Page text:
In September, Edward O. Wilson, a respected professor emeritus of biology at Harvard University, caused a stir when he said, “Games are the future in education. I envision visits to different ecosystems that the student could actually enter...with an instructor. They could be a rain forest, a tundra, or a Jurassic forest.” His vision resembles the kind of teaching that goes on at Q2L. For example, in one class, students are studying design through Gamestar Mechanic, an online game. In another class, they are learning geography by role-playing as location scouts for a mock reality-TV show. They will research different climate zones around the world, create digital maps, and eventually submit their multimedia pitches to an actual TV producer.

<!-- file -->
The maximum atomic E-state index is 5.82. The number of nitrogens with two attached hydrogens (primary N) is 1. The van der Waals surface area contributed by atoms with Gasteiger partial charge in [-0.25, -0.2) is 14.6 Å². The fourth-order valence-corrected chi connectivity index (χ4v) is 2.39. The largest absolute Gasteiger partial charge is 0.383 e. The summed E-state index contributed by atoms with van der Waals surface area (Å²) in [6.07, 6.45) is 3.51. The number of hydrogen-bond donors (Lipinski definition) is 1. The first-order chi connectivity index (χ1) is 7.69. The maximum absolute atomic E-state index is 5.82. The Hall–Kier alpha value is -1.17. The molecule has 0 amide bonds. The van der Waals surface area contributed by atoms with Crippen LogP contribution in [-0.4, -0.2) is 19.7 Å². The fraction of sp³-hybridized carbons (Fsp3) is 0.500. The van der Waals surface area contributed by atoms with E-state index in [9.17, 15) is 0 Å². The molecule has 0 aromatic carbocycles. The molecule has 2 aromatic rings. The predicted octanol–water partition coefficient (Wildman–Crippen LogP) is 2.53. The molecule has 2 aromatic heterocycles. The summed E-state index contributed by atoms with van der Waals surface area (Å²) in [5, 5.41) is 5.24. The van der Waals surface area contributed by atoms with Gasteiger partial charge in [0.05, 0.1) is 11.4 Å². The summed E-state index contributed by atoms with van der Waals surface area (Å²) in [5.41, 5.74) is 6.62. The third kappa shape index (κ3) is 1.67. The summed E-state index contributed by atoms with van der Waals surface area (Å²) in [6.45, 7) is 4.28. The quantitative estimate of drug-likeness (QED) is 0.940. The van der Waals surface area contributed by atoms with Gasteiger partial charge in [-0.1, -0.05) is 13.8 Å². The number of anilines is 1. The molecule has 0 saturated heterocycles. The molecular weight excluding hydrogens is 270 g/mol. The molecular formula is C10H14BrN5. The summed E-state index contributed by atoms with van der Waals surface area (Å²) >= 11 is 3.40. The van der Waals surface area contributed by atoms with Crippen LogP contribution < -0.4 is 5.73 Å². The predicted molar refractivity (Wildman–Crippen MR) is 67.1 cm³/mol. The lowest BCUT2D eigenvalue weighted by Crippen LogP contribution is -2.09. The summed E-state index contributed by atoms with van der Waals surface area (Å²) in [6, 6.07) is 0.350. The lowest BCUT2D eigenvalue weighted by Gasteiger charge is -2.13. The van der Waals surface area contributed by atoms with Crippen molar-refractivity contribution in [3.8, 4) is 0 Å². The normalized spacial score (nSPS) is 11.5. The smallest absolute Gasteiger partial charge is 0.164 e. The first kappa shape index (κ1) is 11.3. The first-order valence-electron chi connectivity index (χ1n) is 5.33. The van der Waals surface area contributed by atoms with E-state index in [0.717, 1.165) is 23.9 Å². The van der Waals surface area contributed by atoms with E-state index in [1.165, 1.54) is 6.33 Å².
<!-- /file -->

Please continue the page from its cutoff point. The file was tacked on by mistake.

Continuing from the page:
Instructors were recruited not for their gaming skills but for their willingness to rethink education. “Students now live to play games and are immersed in technology,” teacher Ginger Stevens says. “It makes sense to tap into that enthusiasm. Instead of forcing an old model of education on them, we’re looking at where students are coming from and building a program around that.”

Q2L is the result of a collaboration among the Parsons School for Design, New Visions for Public Schools (an education-reform group), and the Institute of Play (a nonprofit devoted to game-based education). Q2L is a non-charter public school funded by the Department of Education. It will add another grade every year until it reaches the 12th grade.